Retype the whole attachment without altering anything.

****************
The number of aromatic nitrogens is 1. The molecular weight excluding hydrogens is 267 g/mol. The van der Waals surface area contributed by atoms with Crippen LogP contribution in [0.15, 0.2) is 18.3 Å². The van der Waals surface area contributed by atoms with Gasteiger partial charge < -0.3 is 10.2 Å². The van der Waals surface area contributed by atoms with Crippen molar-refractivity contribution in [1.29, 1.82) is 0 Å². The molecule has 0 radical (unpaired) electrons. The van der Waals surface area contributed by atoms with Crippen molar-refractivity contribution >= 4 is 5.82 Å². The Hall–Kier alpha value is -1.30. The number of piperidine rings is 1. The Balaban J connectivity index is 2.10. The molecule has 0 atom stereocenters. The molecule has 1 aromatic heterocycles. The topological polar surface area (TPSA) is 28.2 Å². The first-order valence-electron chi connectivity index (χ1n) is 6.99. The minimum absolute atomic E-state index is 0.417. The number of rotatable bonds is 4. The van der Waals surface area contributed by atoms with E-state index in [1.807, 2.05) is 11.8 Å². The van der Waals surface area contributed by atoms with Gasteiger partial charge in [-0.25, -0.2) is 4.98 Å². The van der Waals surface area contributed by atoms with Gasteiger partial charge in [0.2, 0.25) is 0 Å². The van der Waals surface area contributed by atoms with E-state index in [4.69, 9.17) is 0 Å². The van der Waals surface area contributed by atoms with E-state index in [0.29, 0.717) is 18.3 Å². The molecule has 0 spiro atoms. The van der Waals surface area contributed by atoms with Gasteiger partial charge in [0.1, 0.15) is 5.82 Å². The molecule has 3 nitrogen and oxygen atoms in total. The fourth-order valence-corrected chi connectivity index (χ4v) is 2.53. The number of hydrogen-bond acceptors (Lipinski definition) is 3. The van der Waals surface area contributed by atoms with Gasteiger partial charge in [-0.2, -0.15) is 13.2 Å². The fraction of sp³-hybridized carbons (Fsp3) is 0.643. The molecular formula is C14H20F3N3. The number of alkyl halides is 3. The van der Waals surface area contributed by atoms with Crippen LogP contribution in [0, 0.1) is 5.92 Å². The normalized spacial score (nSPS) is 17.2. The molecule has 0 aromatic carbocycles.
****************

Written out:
The number of aromatic nitrogens is 1. The molecular weight excluding hydrogens is 267 g/mol. The van der Waals surface area contributed by atoms with Crippen LogP contribution in [0.15, 0.2) is 18.3 Å². The van der Waals surface area contributed by atoms with Gasteiger partial charge < -0.3 is 10.2 Å². The van der Waals surface area contributed by atoms with Crippen molar-refractivity contribution in [1.29, 1.82) is 0 Å². The molecule has 0 radical (unpaired) electrons. The van der Waals surface area contributed by atoms with Crippen molar-refractivity contribution >= 4 is 5.82 Å². The Hall–Kier alpha value is -1.30. The number of piperidine rings is 1. The Balaban J connectivity index is 2.10. The molecule has 0 atom stereocenters. The molecule has 1 aromatic heterocycles. The topological polar surface area (TPSA) is 28.2 Å². The first-order valence-electron chi connectivity index (χ1n) is 6.99. The minimum absolute atomic E-state index is 0.417. The number of rotatable bonds is 4. The van der Waals surface area contributed by atoms with E-state index in [1.807, 2.05) is 11.8 Å². The van der Waals surface area contributed by atoms with Gasteiger partial charge in [-0.25, -0.2) is 4.98 Å². The van der Waals surface area contributed by atoms with Gasteiger partial charge in [0.2, 0.25) is 0 Å². The van der Waals surface area contributed by atoms with E-state index in [4.69, 9.17) is 0 Å². The van der Waals surface area contributed by atoms with E-state index in [0.29, 0.717) is 18.3 Å². The molecule has 0 spiro atoms. The van der Waals surface area contributed by atoms with Gasteiger partial charge in [0.1, 0.15) is 5.82 Å². The molecule has 3 nitrogen and oxygen atoms in total. The fourth-order valence-corrected chi connectivity index (χ4v) is 2.53. The number of hydrogen-bond acceptors (Lipinski definition) is 3. The van der Waals surface area contributed by atoms with Gasteiger partial charge in [-0.2, -0.15) is 13.2 Å². The fraction of sp³-hybridized carbons (Fsp3) is 0.643. The molecular formula is C14H20F3N3. The number of alkyl halides is 3. The van der Waals surface area contributed by atoms with Crippen LogP contribution in [0, 0.1) is 5.92 Å². The normalized spacial score (nSPS) is 17.2. The molecule has 0 aromatic carbocycles.